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WPMN Presents Mindfulness

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Summary

This on-demand teaching session is a must-attend for medical professionals interested in incorporating mindfulness and self care principles into their practice. Dr. Ahmed has 20 years of experience as a GP and further qualifications as a mindfulness coach that she will share with the audience. She covers three main concepts: living in the present moment, finding balance between being in ‘doing mode’ versus being in ‘being mode’, and understanding the mind’s natural tendency to focus on negative events more than positive ones. Attendees will learn techniques to implement mindfulness in their everyday lives and practice, plus tools to help break the cycle of negativity to improve their wellbeing.
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Description

Dr Afrosa Ahmed is from Guy’s, Kings’ and St Thomas’s Medical School, qualifying as a General Practitioner in 2005. She subsequently became a Mindfulness Coach, graduating from the UK College of Mindfulness Meditation. She is an accredited teacher on the Mindfulness Teachers Register who will be delivering a talk about the science behind mindfulness!

Learning objectives

Learning Objectives: 1. Identify the difference between the doing-mode and being-mode. 2. Recognize their mind's natural inclination towards a negative bias and its consequences. 3. Comprehend how to implement a more balanced blend of doing-mode and being-mode (relaxation) into their daily lives. 4. Understand the effects of continual stress and the importance of rest in healing. 5. Reflect on how they can empower their patients with options through the implementation of mindfulness.
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Computer generated transcript

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The following transcript was generated automatically from the content and has not been checked or corrected manually.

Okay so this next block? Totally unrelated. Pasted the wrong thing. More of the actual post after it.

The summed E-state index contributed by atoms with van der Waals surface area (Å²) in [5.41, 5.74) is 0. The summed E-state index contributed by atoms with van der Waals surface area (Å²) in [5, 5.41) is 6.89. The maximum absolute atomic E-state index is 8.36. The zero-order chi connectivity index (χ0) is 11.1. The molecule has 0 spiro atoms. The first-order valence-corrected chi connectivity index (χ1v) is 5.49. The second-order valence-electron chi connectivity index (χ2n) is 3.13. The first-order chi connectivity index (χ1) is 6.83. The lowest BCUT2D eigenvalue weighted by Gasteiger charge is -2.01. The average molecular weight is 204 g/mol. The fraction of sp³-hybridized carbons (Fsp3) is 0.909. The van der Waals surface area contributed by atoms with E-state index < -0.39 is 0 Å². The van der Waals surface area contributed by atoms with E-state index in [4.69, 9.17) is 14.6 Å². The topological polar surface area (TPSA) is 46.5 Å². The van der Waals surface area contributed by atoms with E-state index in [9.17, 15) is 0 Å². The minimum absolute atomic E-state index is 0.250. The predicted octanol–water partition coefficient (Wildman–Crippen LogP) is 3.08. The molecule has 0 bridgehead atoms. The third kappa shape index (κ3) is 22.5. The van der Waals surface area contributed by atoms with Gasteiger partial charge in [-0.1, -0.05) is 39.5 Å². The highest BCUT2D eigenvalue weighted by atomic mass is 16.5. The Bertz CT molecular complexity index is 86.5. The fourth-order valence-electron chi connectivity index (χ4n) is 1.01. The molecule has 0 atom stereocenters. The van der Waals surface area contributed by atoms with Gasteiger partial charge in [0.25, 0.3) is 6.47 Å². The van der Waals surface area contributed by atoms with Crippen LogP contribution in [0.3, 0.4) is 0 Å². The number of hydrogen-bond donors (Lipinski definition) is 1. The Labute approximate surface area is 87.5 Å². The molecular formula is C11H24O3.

So, Doctor Ahmed is a graduate from guys Kings and Saint Thomas's medical School. Uh She qualified as a GP um in 2005 and she subsequently became a mindfulness coach, graduating from the UK College of Mindfulness Meditation. She's interested teacher on the mindfulness teachers register and she sees patient's on Harley Street. She has a special interest in children's health and she's a personal tutor at the University College of London for Medical School where she incorporates mindfulness and self care principles to her medical students. So we're really excited to welcome you to the stage and to share your knowledge about mindfulness and how we can incorporate that into our practice. So, thank you everyone for being here and for anyone that's joined late, please feel free to use the chat function to ask any questions throughout. Um And then we can go through those at the end. Okay. Thank you over to you. Thank you. Thank you for that introduction. Um So let's, let's get on with this. You've already told the audience a little bit about myself. Yeah. So I was been a GP for about 20 years um and just done some extensive teacher at UCL in Kings and now I mentor for medical school admission's. But this is really what I've come to talk about is my role as a mindfulness coach. Um And I'll tell you a little bit about how I fell into that. Um You know, I've been a GP for a long time and I felt in my everyday practice as a GP, we were kind of treating patients', you know, about seeing them for depression, anxiety and seeing them a lot more over time. It's very, very common, especially with COVID where they would present. And not only that in my professional life, I hearing more and more of doctors who were unhappy, um even colleagues who have taken their own lives, you know, this was also becoming more commonplace. So I tried to explore what else there was that we could offer patient's as a, as a doctor because the really realistic situations they come with the depression, the anxiety and then that we refer them on to a counselor or in most practices. Now, a mental health nous. And I just felt that that really wasn't getting to the crux of the matter. And I wanted to explore other avenues to help my patient's. So it wasn't really a personal life event as such that got me into mindfulness. You know, I hadn't personally faced anything traumatic myself, but really kind of exploring avenues and I wasn't really happy with what was on offer. Um we do a lot of CBT that we refer our patient's too. But again, it doesn't suit everyone. And I think medicine is about giving options to your patient. So you empower them by giving them options and not having a one kind of policy or one treatment fits all. And this is really how I stumbled across mindfulness is that I looked at all different things and I thought this really resonates with me. Um So, you know, mindfulness is one of those things. It's actually very simple. Um It's the ability to be fully present, sounds simple and you know, it doesn't sound particularly difficult. So why is it so hard to implement or why is it not utilize more often? And actually mindfulness itself is such a big concept. There are books and books and you know, courses on it. And if you do a course on mindfulness, it's like an eight week long course. Um And to appreciate the gravity of the importance of mindedness, I think we have to go back and look at the way we live our lives right now. And once you realize how you're living your life, you can appreciate where mindfulness can fit in. So the three main concepts that I want you guys to know about. And one is concept number one is that we actually don't practice mindfulness in our everyday life, right? So we basically live in every moment probably. But the now um with my sinuses about living in the present moment. But in essence, our minds are pretty much in the past or they're in the future. So, for example, when you're wandering lane there at night in bed, you know, naturally start to replay the events of the previous day or when you're in the shower or when you're walking or something, your mind loves to remember. That's what mine's due. So they're constantly remembering an event and we spend so much replaying events in our mind. Why did that person say this? Why did I react like this? Why did that happen to me? And we get this monkey mind this chatter. So it's actually unnatural because we've lived this way for so long, unnatural to spend time in the present moment. Now, the other way the mind works is that it spends a lot of time in the future, the other way around. And one of the reasons it does is is to protect yourself. All right. So you start procrastinating, you start thinking about your job, your degree, your house, your money, and you start to plan and protect yourself against any kind of future events of negative possibilities. And again, that takes up a lot of time and energy. But these are the two states that we tend to live most of our lives and we don't live in the now moment. Okay. So that's one concept. The second concept is the doing mode, which is again how most of us like to live our lives and these have all become natural tendencies. So the, the, no, the last 20 years we've just fallen into this way of life, this kind of autopilot, habitual mode of living and the dune mode is basically what the name says and that you feel the need to be constantly doing something. So for example, if you're watching TV, you probably got your phone out and scrolling. If you're in the shower, you're probably thinking about things or planning something, it doesn't physically mean doing it also, mentally means doing and what that means essentially that you don't get to relax. So you might have gone on a holiday thinking, right. Great. I'm going to recharge my batteries, I'm going to relax or I'm going on a lovely spot. I'm going out with my friends. But when you get there, your mind is still on the problems. And most of what happens is that we get home from this holiday and we feel like actually we still need another holiday because mentally we haven't switched off and the opposite to do in mode is called the being mode. So the being mode is essentially to do nothing. You're just in your normal restful state. And I think this is really key is that this is a natural way to do. Natural way to be, is to be in the being mode and to have a good balance of life, you want to not get rid of the doing mode, but you want to have a balance between doing mode and being mode. There are times when you need to be in your doing mode. And what is the doing mode? The doing mode is when you know, you've got a task at hand, you've got a project to, to hand in and you need to be in the do mode to get that project done. And biochemically, you activate the sympathetic nervous system, the body gets activated, you get ready for that task and it's done. What happens is if you don't come out of that doing mode, then the state of stress is continual. So in your life, if there's one thing that you can do is try to incorporate more of what we call the being mode, which is the rest mode. When your nervous system can rest, your thoughts can rest physically, you can rest. And that's where a lot of healing and nurturing takes place. That's concept number two. Then we've got concept number three. And I think this is really important for you to be aware is that your mind has a strong negativity bias. For example, um you know, uh as a tutor, I might have given some reports out and I gave a nine out of 10 and I said nine things that the students said, you know, that they were wonderful out, but they want to talk about that one out of 10. They really want to talk about that one thing that they didn't get well and that will often dwell on their minds and preoccupy them. And that's because the mind has a tendency to remember negative things. So let me give you an example. We, what we do nowadays, isn't it? When we go on a holiday, we might look at the reviews of a hotel or when we're going on Amazon and want to review a product. Usually we look at the reviews and even though there's lots of reviews, it just takes that one negative review and I don't know if you can notice it, but did your mind kind of immediately get drawn to that one out of five? Um, the one down at the bottom in the middle don't stay in this hotel and the likelihood that one review will put you off because of the mind is so drawn to this negativity bias and it just does it naturally and this negativity bias is how you talk to yourself, right? So, um the conversations you have in your mind, oh, I'm useless. One thing might have gone wrong. Oh, that's typical. You know what's wrong with me? And we start to talk to ourselves in a negative way and then we look out for negativity and what happens. What's the problem with living like this? Well, the research shows that it is common that we actually do pay more attention to negative events and positive ones that we tend to learn more from negative outcomes and experiences and we actually make decisions based on negative information on positive data. So actually, sometimes we're program like this because this is the way we've always been living. Um Now, you know, there's various theories of how this came about and there's a, you know, evolutionary theory that, um when you were cavemen and you had to, you know, run away from a lion, those who were more tuned to danger around them are more attuned to the negative events. They were the ones that survived and the ones that were happy go lucky and, you know, didn't pay attention to the danger that that was around them. You know, they didn't make it. So that's one theory that this is why this has been passed down. And there has been some research where they put electrodes to brains and they've, you know, done the brain activity. And if you show someone a negative picture or positive happy picture of like a flower and sunshine and meadows, the brain doesn't have as much activity as with the negative events. So, yes, there's a natural tendency to do that. It doesn't serve you. And this is a really difficult one to come over and I'll show you how we get over this, but you really need to be aware of when your mind gets into that negative state because often it's a downward spiral. And what's the problem of this one is that when we get a negative event that's happened to us, you know, whether it's an exam mark or some altercation with a colleague or some altercation with, you know, a parent, a relationship that tends to get locked in our mind. And then we get into this never ending cycle, we react to that. Every time you see that person you react and stress builds up or just thinking about them, you know, you get quite stressful and you react that gets locked into your brain. And then every time you think about it, again, those feelings get, you know, inside and the body cannot distinguish between what's real and what's not. So even if that person is in front of you, you will get the same chemical and physical reaction in your body is if you're just thinking about them. So we're talking about mental stress here as well as physical stress. And because the mind is programmed to think like this, you tend to be like on a radar for other negative events. And then again, you get this downward spiral, I'm just useless. Look at all this stuff that happens to me, but the truth and the reality is positive events happen in your life. But because we're so used to living in this negative way, they kind of just pass us by when we're not living in the now moment when we're not living in the present moment and were too preoccupied with the negative stuff that's always happened to us because that's the story we tell ourselves and the future, which is usually us protecting ourselves against negative things. We just don't get to be in the present moment, which is the space and time you can really grow. It's that present moment where you can find joy and can find happiness. All right. So if we get in this negative spiral of thinking, the positive events just fly right through and we don't even notice that they're there. But actually they're, they're, and they're very common. I can, you know, I practice gratitude a lot. I think that's a great thing to do. It releases happy hormones like dopamine serotonin and gratitude works. If you, I think I always say minimum 10 things you should think about because it really forces the brain to scan for things. And so don't do less than turn if you're going to practice this. Uh you know, I'm grateful for the tap, the, the water that comes out of the tap. I'm grateful. Electricity that gives me light and I can use my laptop. I'm grateful for the table that I can use all the chair that I can sit down all these small things. It doesn't have to be major things like I've won the lottery. All these small magical positive things are happening in your life and can make you feel better in an incident. And I think gratitude is one of those really quick fixes, right? We talk about we want where society like seems quickly practicing gratitude can quickly turn you from positive into uh from a negative into a positive state. So I I love to practice that one. Okay, let's talk about the science of stress a little bit. Um You guys are familiar with this, hopefully with your medical background, got synthetic and the price symptom that nervous system. So the main thing I want you to take away from this is that when you activate sympathetic nervous distance and you know, you get a whole host of events, your heartbeat accelerates, adrenaline gets released, inhibits the digestion glucose gets released. You can think more clearly and you know, run, run for that bus, it gets the muscles moving, it takes away from other areas of the nervous or the body that we don't need right now, that's great. Right? If you're having an exam, if you're running for a bus, if you've got a task to do, we need this, we're not saying it's a bad, we need it. And obviously the opposite to that is a powder synthetic. The problem comes when we can't switch off when we've had that exam, but we can't stop thinking about it because the body cannot distinguish between what's real and imaginary. So if you're still thinking about the exam, about that one mark that you didn't get or that paper that didn't go so well, your body still thinks you're in the exam mode and it's still continually pumping those sympathetic, you know, hormones. And then we get to, into a chronic situation of stress and those could be various triggers for people that could be a job. It could be a relationship, especially if you're living with someone, you don't switch off that sympathetic nervous system and that stress hormone, it could be a lot of triggers. And I think that's one exercise that people need to do is to identify those triggers in their life and see what they can do about them. Because living in a constant state of chronic stress is not good for you. And it leads to things like this, you know, overthinking, living in that kind of survival mode, um not being able to switch off, you get tired, mentally, emotionally, physically, a lack of enjoyment. And we know that stress can lead to physical illness, mental health promises that things are commonly as a GP more and more every day. Heart disease, BP, obesity, emotional eating. I was actually about 56 years ago, I was 25 kg more than what I make way now. And I knew that I was emotionally eaten, but I knew that diets don't work, you know, otherwise there would be no one who would be obese because it was that easy is we would have an epidemic of obesity. So I knew diet wasn't the answer and restricting wasn't the answer. So I decided to look at the wri cause of why had weight gained weight. I was in all my life until I had my kids. Um And I was emotion eating. So I thought, right, that's the, that's the trigger. I need to think about how I can manage my emotions and stress. And I don't like the idea of CBT particularly and again, mindfulness. So a lot of mindful eating meditating in the morning to manage my stress and visualizing for the day that I was healthy, I was exercising that food wasn't something that was going to control my life. So I use a lot of affirmations, a lot of mental reprogramming. And I think the beauty of mindfulness is that you don't need anyone else. And that is the key with this mindfulness is that you can take control of your own state of health because we need to empower patient's right. Yes, we can give these high BP tablets to make sure the BP comes down. But we also want to give them that's going to change those triggers those stressors in their life. You know, we, we band this term holistic care, but we don't actually really, you know, especially as a GP in 10 minutes. What can we do? How much holistic care can we practice? It's, it's quite impractical, which is sad to see. Um but, you know, skin gush into final problems. So getting some sort of, you know, healthy mind mind and physical approach to health is going to do wonders. And I think this is a definitely a growing trend in medicine we still we see in lifestyle medicine which is getting um a lot of exposure. So I think we are getting there. But the practical implementation in the NHS is, is I think that's the talk for another day, probably, right. So you guys are still students, you're very important group. In fact, the data has shown that mental health problems from students has increased fivefold over the past 10 years. I have a feeling this data I got was pre COVID actually. And I'm sure that's more. So we know stress is really especially in the student groups. How can what's mindfulness do? So, so I've kind of taught you how you live your current life. You know, anything far from being mindful is the reality of the situation and what mindfulness does essentially is making you aware of what you're thinking of your thoughts. So it's saying, right, I I acknowledge I'm stressed. So for me, I know that when I'm stressed, I tend to lock my jaws and I tend to carry tension in my shoulders because I'm not really, I don't really know when I'm stressed until the physical is, is one of those things. It's like a weather system. I use these two signs now and I can tell, right? Um Something is happening, there's brewing inside of me. So get to know your triggers, get to know how you physically manifest, stressing yourself. It's different for everyone. I also tend to get a pit feeling in the pit of my stomach again. I know. Right. I'm feeling stressed but to do that, I mean, this sounds really, I used to set an alarm on my phone every hour and it would say check in nothing else, just check in, check into how you're feeling because that is what my place is all about being aware, uh, in that present moment in the now moment. How are you feeling? Uh, so I'm checking in now, I'm feeling quite good in myself because I've come to joint, I can't see anyone on the screen and look and see is my slides, but I'm feeling quite nice. I'm getting to talk about, you know, something I'm very passionate about, um, 20 minutes ago. Well, you know, checking in and I'm thinking, oh, I've got a bit of tension in my jaw. What's going on? Ah, yeah, the kids are playing up and I need to go and do a talk in 20 minutes. But then I kind of think, ok, I know rather than going down that downwards spiral of being stressed, you know what? I know it's going to be okay because I've done 100 of these. Right. And the kids are always around and they know that I'm doing this talk, it's going to be fine. I don't need to procrastinate it. I don't need to dwell on those negative events. In fact, I'm going to think of every time I've done this talk and how well it's gone within two minutes. It was just fine and I was calm. All right. I didn't need, anyone, didn't need a pill. Let's talk to myself. It was all good. So you need to take a step back, acknowledge how you're feeling. Take a step back from those thoughts, separate yourself. You are not part of those thoughts. Don't get caught on that train, right? So, mindfulness essentially is put in space between the situation and the Axion that's going to happen. So that rather than seeing that person or all right, I've got anatomy always stuck at anatomy. And then those feelings get, you know, you get worked up because you're stuck in the past. You're using the past to determine what actions you're going to take. Put some space between you. The situation on the Axion. Marvelous doesn't promise you'll never have stress in your life. And that's not what it's about, it's about your reaction to that stress. There's going to be stuff in your life, you're going to have ups and downs, you're going to be moments that are difficult and it's going to, you know, challenge you mentally, physically, whatever it is, you need some sort of mechanism in place to make sure you can deal with that. And this is what I'm advocating today. So where does mindfulness come in and the science side of things, it stimulates your parasympathetic nervous system. So yoga tai chi, all the similar things, right? They turn the tap off to the sympathetic nervous system. You're releasing the lovely hormones that cause your heartbeat to slow down your digestion to improve those happy hormones that make you feel good. And that's what mindfulness does, right? The switching on that parasympathetic nervous system, you're working with your body, we're just, I kind of call it like a hack were just hacking into the system, making use of what it's supposed to do. And as I said, mindfulness, I wouldn't say it's like, right, I can go and listen to a nap and I can practice mindfulness. There's a lot of theory behind it. This is like courses and degrees and diplomas you can do on mindfulness. And these are some of the principles that it's based on. Um, you could do an hour's talk on each of these. I think the ones that are important would be patient. Mindfulness isn't a pill that you take and you'll feel better tomorrow. It doesn't work like that. It's dose dependent. The more you put in, the better the outcome is going to be, you've got to do the work, beginner's mind. If you've had some idea about mindfulness or you've come with some preconceived ideas or notions you might think, oh, or is it associated with certain religions? Um, do some reading and research and a lot of those myths. I think you need to let go. It's something for everyone. It's not associated with any particular way of life, for culture. Um, it's just something very natural. So I would say, right, when you come to these courses have a beginner's mind, forget everything that you've been taught. I think acceptance is a big one. We have a lot of problems, especially young people about accepting themselves that everything's fine. you're fine just the way you are. And it's again noticing all those small and positive things, which there are hundreds of things that are going right in your life and letting go, a lot of letting go um letting go criticism of yourself, letting go of reacting to negative events in the same way that you become program too. And the most important one I love is gratitude because I think we call that a natural antidepressant. It just really lift you up and very quickly you get results very quickly. Just um some studies about my purse in academia. There's been lots of research on this and these are some of the outcomes that that happened. Curiosity um kind of that thinking you're more open to things. So people learn better. Um increased of focus, your clarity, resilience. People have known to have reduced problems, behaviors as well, kind of really challenging that stress response and how you usually deal with stress in a different way. Just some sprain scans. This was before and after mindfulness. So you can see like the red activity before the mindfulness, that's your angry kind of phase. And then within 10 minutes, you kind of calm down very, very quickly, get very quick results for that. And again, some more data, this is by the University of Manchester. They looked at cancer patient. So they did an eight week mindfulness course and then they followed these patient's up. And I think what's really interesting in this case is that even after the course was finished, the data was looking really good eve after six months of following up, the sleep had improved, that nervousness and worrying had improved. They felt happier, they concentrating more. And that's generally the case, you know, if you keep going and you employ the skills that you keep doing, you'll see results. And I think the mistake people make is that they embark on one of these, you know, I'm going to change my life. I'm gonna look into my nose, I'm gonna look into anxiety once uh something happens to them. And I'm saying, right, things might be great. That's fantastic. But don't wait for something to happen to change your life in, in a positive direction, whatever is, it might not be mindfulness for you but do some sort of invest in some sort of well being program, you know, would we take our care of ourselves physically really? Well as doctors, we tell power patient's to eat five fruits today, avoid smoking, you know, limit your alcohol intake. But what do we tell them to take care of their minds? And I think that's a real gap in what we're telling our patient's because, you know, when we were young, our needs are very simple. We were babies, we cried and someone changed unhappy and fed us and that was fine. But as we grew older, our needs became more complex. Suddenly, loneliness, boredom, stress, anxiety. And as we went through school, we're not really taught how do you deal with these? Right? And in the worst case scenarios when your needs are meant you turn to drugs, you might turn to alcohol to fill that void because you've not been talked. So, um that's one thing I do tell patient's if I can in that 10 minutes, invest in a well being program, whatever it is that makes you happy that, you know, mentally keeps you good. You know, the way that you look after your physical, that you go to the gym, you go for a walk, invest in the same amount of time energy in your mental well being. So more data. This was three months after completing a mindfulness for health course. And they sent a survey and noticed that patient's actually used the healthcare service less after a mindfulness program. And pain is a very good one for minus a lot of evidence for pain that patient's were taking less pain relief as well. So a couple of benefits of mindless. Hopefully I've not scared you too much and I've convinced you about the benefits cardiovascular health, especially when, um, stress is, you know, part of the problem with hypertension, um, energy levels, immune system because you're low in your stress levels. It's really helps with pain relief, um, insomnia, especially, you know, that over thinking that you get at night trying to get out of that rut. And one thing I think is what? And certainly in my case is that when I all the time, you know, especially as a mom, you kind of focusing on taking care of everyone else and you're kind of need to get lost. But I think that's the wrong way to go about it. And I've realized the hard way is that once you invest in yourself, you have a ripple effect on all your relationships they naturally flourish. Um, and I think I'm married to an interventional radiologist who really kind of said that this was all kind of airy fairy, didn't really believe in it and I thought that's fine. I'll just show you by example. Um And now he's really changed because he can see the benefits of it. Um And how much calmer ir I am and that ripples to your close relationships. You don't even have to do anything. You just continue to do your stuff be into your well being and you know, it will radiate to other people. So just to give you that NHS website, there is something on mindfulness on the website as well. It's definitely more and more of everyday language. Even some of the hospitals, they're running mindfulness programs. This by guidance Saint Thomas is um they do for long term health conditions. A lot of the NHS trusts are doing it for things like pain cancer. Um Just general well being. So it's definitely out there in the mainstream and I think I'll just kind of talk a little bit now coming towards the end of it is how you can practice it, hopefully convince you of the benefits of it um awareness. It's, it's really simple, right? It's just to be aware of how you're feeling, being aware is going to ground you in the present moment and to get out of that caught up being caught up in the past, being caught and then caught up in the future with all the worries and you know, procrastinating and overthinking and getting stressed. We use the breath and that is the key as an anchor. We use the breath to kind of ground you stay in the present moment and the beauty of the breath is that it's with you all the time. Wherever you go, right? You don't need a yoga mat, you don't need dumbbells or whatever for exercise. You don't need any tools but yourself be committed, right? When you start on a well being program, whatever is that you decide to do so. Right. No matter what, I'm going to do this for the rest of my life every day. And that is not hard because you brush your teeth every day, you drink water every day. There are so many things you do on a daily basis. This is just one of them that are going to add on and keep a very open mind. Okay, that no matter what there's going to be ups and downs, I'm going to really connect with this, but I'm going to give it a go and I'm not going to go back into my old ways of thinking the biggest excuses that I don't have time. Right. That's the big excuse, be aware of that. Be aware of that resistance that your mind will, will play. And when your mind is and your life is used to live in a way for the last 2030 years of being in the doing mode, constantly, constantly being in the past and the future of really used to looking at things negatively. It's going to take time for the mind to overcome that and it's going to fight back in the beginning. So again, just be aware of those voices in the head and some of those voices, what does that look like? It will be things like this isn't working. That's a really common voice in the head. And what does that mean? You know, have you lost anything by doing mindfulness? No, you can only have something, there's no side effects of this. There's nothing, there's no money that needs to be invested in this. Right. Um It's so simple to do and everybody can do it, even Children. So have an open mind when you go into this, be committed and do something on a daily basis. We say it takes 21 days to change thoughts at least do it for 21 days. What do you need clothing, know whatever you want, you know, you are as you are. It doesn't require any special posture. Now, there's two types of mindfulness. There's the formal and the informal so formal mindfulness is your meditative state, right? So you do meditate mindfulness, meditation. That is where you sit in quite still or you're lying down, that's a certain posture you're going to adopt. And usually that's in a location which is somewhere that you're not going to be disturbed. Informal mindfulness, you don't need anything. So it's the stuff like when you're washing up, you're noticing the water, the temper of the water, the soaps on your hand when you're in the shower, when you're walking, when you're eating, these are called informal mindless just doing, you're carrying on with your normal everyday activities, but just being mindful of them, just paying attention. So when you're walking, what does it feel like on the ground? How about the weather against your face? How does it feel to move your joints? Anything stiffer than the other one. You just kind of this natural curiosity and getting to know yourself. And then we've got music you can, if you want to have music, I love having music in the background. Um And I do my meditations and equipment, like I said, you only need yourself, which is the breath. One of the reasons I don't particularly like CBT S because, you know, some of the other modalities as well, you're reliving past memories. And I don't think that personally, you know, there's a lot of good about CBT. Um, some people don't get on with it. Some people do for me. I didn't think it was that helpful for my situation personally to relive the past because that's done now. But some people might need to, you know, go through that in order to move forward. There's no blanket rule here. And, um I've been in some kind of sessions where they want to, you know, lied on a couch because I was exploring all these different therapies. And they said, right, tell me what you're thinking. I don't know what I was thinking. I just can't put into it. I didn't, I didn't like to be distracted and, and, you know, cut from the flow of the experience was mindfulness isn't any of that. And these are the two things that I really appreciate about it because uh that's not my, really my cup of tea. So I told you a little bit about why I think as a doctor, this is something that you should invest in for yourself. Your own. Well, being, we've seen a lot of doctors having a lot of stress. You just need to go on med Twitter these days. And it's a, you know, it's probably one of the stressful situations that's going, um, doctors pay doctor strike. Um, you need to protect yourself. Right. And, and if we want to give the best to our patient's, we need to be the best ourselves. So you owe it to yourself. You owe it to your patient's, you, it to your friends and family. People want the best for you. And I think regardless of it's marvelous, are not some sort of well being program that you need to invest in. And I do advocate marvelous to my patient's. I would, you know, and I think there are a lot of NHS organizations that offering free mindfulness classes. Um I would love to do a 10 minute mindfulness practice in my NHS clinic. It's, we're not there yet. I think it's so busy that we can incorporate that kind of thing at the moment. But hopefully something like that would happen in the future, which is why you see, you know, a lot of that actually is in private practice where you've got the time. Um, you know, you get an hour, I can, I can do a whole 30 minutes teaching session and then like a 30 minute mindfulness practice as well as asking patient's what their lifestyle and things like. So, um we just don't have the time resources in the NHS to do that. Unfortunately, hopefully, if anything I've made you interested in mindfulness, I've given you a little bit of flavor, a little bit of spark. Um These are some sort of um if you want to take it further, some extra reading material, um screenshot this, I'm sure this presentation will be shared later. So those are just some of the books. Um There's one of them, I think mindfulness for health and that's advocated by the BBM A. Yeah. Right. That's my last slide. Um Just a lovely quote from John Cavity. And he was actually, I suppose the founder of modern mindfulness medicine. Um He was the one that put mindfulness and medicine together and created these like eight week programs that you could use for things like health and pain, anxiety, depression. He's based in America. Um And he's, this is a lovely quote. As long as you are breathing, there's more right with you than one with you no matter how much is wrong with you. Thank you. I hope that was informative. I'm just going to uh stop share and I hope that stop sharing that. Yes, it has. Thank you so much doctor have. That was really interesting. I've quite liked the whole, the whole being mode and doing mode and kind of like letting go of all the negative feelings and thoughts and focusing on the positive. That's quite, that's quite useful for me, especially, uh, good. Uh, in terms of, if anyone's got any questions, they can just write on the chat, um, block out the sun. I had a question actually. Um, so in terms of how you would incorporate, do you think that mindfulness practices different when you do it in the community versus in the hospital or like when you were telling patient's and what you're adopting for yourself? Do you think there any differences at all? Yeah, I think it's like, you know, you have to tailor it to your audience. It's the same with any kind of consultation. Some people come with a lot of knowledge, some people think, oh no, I've tried that before. I don't want to give it another go. So you have to kind of almost take a history. Um And all of it is really time. Time is the biggest killer of how well the consultation will go like saving private practice. I have an hour to do this. Um I can do it online or in person. I just can't do it in the NHS. Right. Um So that's why some of these, you'll see it more in the, in the hospital setting where they can do these eight week course is um we're not there yet so much in the communities. Some somebody's trust do offer like a community kind of care program. Um I just think you have to tailor it to who your audience is. Some of them are quite cleared up, some of them, not so much, you have to really start from the beginning. I think there's a question in the chat. Um How do you say focused on mindfulness? Which is, is there any techniques, etcetera? Yeah. So like I said, you know, your mind has been used to live in a certain way. So suddenly you're saying right? I'm not going to live like this, I'm going to stay focused and I'm going to be present in the now moment that takes time and effort. It sounds so simple, it's really not easy. Um And if you kind of, you know, within the next 30 seconds, try and stay mindful, your mind is gonna wonder, right? It's going to go all over the place even 30 seconds. It's like almost like someone training for a fight, right? You've got to put in the work. So build up. So start with like 10 minutes a day, build up to 20. If you can get to 40 minutes of mindfulness meditation, that automatically will help you focus, will give you that clarity that you need and all that monkey chatter and all that voices in your head that just subsides, right? Cause it's almost like a mental retraining program. So daily mindfulness meditation is the way to go and whatever you do don't give up whatever is going on around you, you're on holiday, you're at work, you stop, find something either in the day or in the evening, whatever works for. You just find the same time every day to make sure you do a mindful meditation practice. Mhm. That's great advice. Thank you, Doctor Ahmed. Um, just checking if anyone has any of the questions, feel free to post in the chat. Um, but if I may say so, that was a very interesting talk and it definitely, you know, when someone points out certain things that you don't really realize you're like, oh, I do that a lot and that's also very helpful just to start that sort of journey, I guess. So. I hope it's been as useful um, to everyone else as it has been to me and thank you so much, Doctor Rama. Do you have any other words that you'd like to say before we go? No, just, just like I said, even if you don't want to go down mindfulness, I'm just saying, open up yourself to the possibility of taking care of yourself, right? We're in a career that's, we're learning constantly getting. It's a stressful career that we've chosen, you know, and this is we're in it for life. I hope, um, you need to protect yourself okay from all the things are going to come your way. Um And please just look into some sort of well being program and if anything, I hope I've convinced you, mindfulness is the way to go. Thank you very much. Um So I think this will be available on Medal as a recording a little bit later on. Um And we will be sending out feedback forms as well um via email that you signed up to and obviously um any feedback that we get a doctor. Ahmed, we can forward that on to yourself. Um But on behalf of myself and Anjali and WPMM, we really thank you for your talking, your time for this and we hope to um all I suppose, engaged in a bit of mindfulness and see whether I go. It's really mind how you go. Thank you. All right, then take care. Thank you. You too. Thank you very much. Bye bye.